The way the SLA Engine processes the data of a Task SLA (stage field, timing fields etc.) is strictly related to the historical updates made on the related Task record. There are many documents explaining the process of the SLA Engine (SLA documentation).

As part of an enhancement to provide advanced SLA condition operators (changes, changes to, changes from), a new utility API called HistoryWalker has been released to generate historical versions of a given record. There are a few settings, included in the HistoryWalker API, that affect the structure of the returning walked GlideRecord (or walked GlideRecord copy).

In this document, the use of the withVariables setting will be discussed, in particular, which variable types are not supported by the HistoryWalker API. This document also applies to the SLA Engine, specifically to use cases were the variables are being used in the condition of the SLA Definition.


History Walker

The HistoryWalker evaluates historical updates taken from the History Line/Audit of a record, the same shown when clicking the context menu History > List from the record form.  Differently to normal fields, the variables are stored in the History Line/Audit via their display value only. Therefore, HistoryWalker takes the variable display values and tries to calculate the correspondent database value, however the unsupported variable types, below listed, might have incorrect data: 

  • Reference
  • Lookup Select Box
  • Lookup Multiple Choice
  • List Collector
  • Masked
  • Date/Time
  • Duration

The reasons why the above variables types might be incorrect vary according to the type. The walked GlideRecord (or walked GlideRecord copy) created by HistoryWalker can be described as a virtual GlideRecord object, since it does not contain data of a record stored in the database, it just contains data built up by fetching the historical updates in the History Line/Audit.



Variable types referencing to another table (such as Reference, Lookup Select Box, Lookup Multiple Choice and List Collector) might suffer the issue of a record not being referenced anymore.

As simple example, let us assume to have a Lookup Select Box variable that is configured to reference to the User [sys_user] table and filtered to reference active user records only. 

The list of active users is periodically altered since user records become inactive under certain circumstances. In this example, Abel Tuter has left the company, resulting the record of Abel Tuter (inactivated) being inaccessible from the virtual GlideRecord object built up for an historical update although the display value “Abel Tuter” is actually shown in the History Line/Audit.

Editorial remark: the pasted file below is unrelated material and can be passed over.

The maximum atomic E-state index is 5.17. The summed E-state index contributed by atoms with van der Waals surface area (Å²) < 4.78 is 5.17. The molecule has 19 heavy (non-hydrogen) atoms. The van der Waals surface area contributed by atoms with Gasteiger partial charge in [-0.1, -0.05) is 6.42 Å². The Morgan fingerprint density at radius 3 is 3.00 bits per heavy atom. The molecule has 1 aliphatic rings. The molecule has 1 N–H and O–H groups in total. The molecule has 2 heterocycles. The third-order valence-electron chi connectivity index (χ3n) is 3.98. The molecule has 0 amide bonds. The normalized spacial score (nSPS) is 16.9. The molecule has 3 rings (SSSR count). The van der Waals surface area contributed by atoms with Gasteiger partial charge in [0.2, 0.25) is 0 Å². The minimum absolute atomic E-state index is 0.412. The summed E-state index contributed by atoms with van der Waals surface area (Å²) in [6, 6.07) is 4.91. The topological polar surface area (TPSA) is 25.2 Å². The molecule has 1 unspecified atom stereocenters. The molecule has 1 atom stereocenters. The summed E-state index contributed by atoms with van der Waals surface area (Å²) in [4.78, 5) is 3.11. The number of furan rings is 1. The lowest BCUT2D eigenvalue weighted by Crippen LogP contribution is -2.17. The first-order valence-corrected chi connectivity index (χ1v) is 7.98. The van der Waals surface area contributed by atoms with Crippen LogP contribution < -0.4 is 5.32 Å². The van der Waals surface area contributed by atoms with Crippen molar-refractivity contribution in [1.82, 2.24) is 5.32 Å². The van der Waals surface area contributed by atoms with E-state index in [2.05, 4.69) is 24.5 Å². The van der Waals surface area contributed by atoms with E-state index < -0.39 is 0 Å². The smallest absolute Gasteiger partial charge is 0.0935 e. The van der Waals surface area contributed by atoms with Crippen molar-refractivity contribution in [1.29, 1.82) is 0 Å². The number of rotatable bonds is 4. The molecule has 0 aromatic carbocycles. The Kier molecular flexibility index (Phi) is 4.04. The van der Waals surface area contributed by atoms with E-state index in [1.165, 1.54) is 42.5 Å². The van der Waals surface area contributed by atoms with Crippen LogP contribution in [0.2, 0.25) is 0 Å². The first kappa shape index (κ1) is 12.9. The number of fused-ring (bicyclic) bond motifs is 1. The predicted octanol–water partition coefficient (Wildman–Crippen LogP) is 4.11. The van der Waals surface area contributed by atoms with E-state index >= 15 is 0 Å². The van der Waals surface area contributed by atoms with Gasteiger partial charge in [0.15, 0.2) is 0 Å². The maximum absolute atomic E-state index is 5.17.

There are also other known reasons for which HistoryWalker cannot support the above types; e.g. duplicated display values would cause ambiguity and cannot be properly differentiate in variables referencing records of another table. 

Other types (Date/Time, Duration, Masked) are affected by the impossibility of converting the display values to the correspondent database value.


SLA Definition Conditions

Although HistoryWalker tries to populate variables of the above types in the virtual GlideRecord object, there is still a number of cases, some explained above, where these variables might contain incorrect data in their historical versions. This can consequentially cause unexpected behaviour if any of these variables is being used in the condition of an SLA Definition.

Specifically to the SLA Engine, when processing the updates of the parent record synchronously, the way HistoryWalker evaluates the variables would be correct for all the variable types.

When processing the updates asynchronously (i.e. when the system property com.snc.sla.engine.async is set to true), and also when repairing SLA or showing the SLA Timeline, SLA Engine might encounter potential issues if the unsupported types are used in the condition of the SLA Definition. 

Why is the live synchronous update not affected?

The reason is that there is no need to check historical updates when modifying a record synchronously as all the data needed by the SLA Engine is stored in the objects current and previous.

Why are cases of async engine, Repair SLA and SLA Timeline incorrect?

The Repair SLA feature works by deleting the current Task SLA(s) and then processing Task SLAs from the first historical version of the given record to the last one. In the same way, “SLA Timeline” evaluates the historical versions and format/show them in the related Gantt chart. While applying the SLA Engine asynchronously instead, the object previous is known to be not available, therefore the need to run HistoryWalker.


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Last Updated:2019-05-21 11:44:44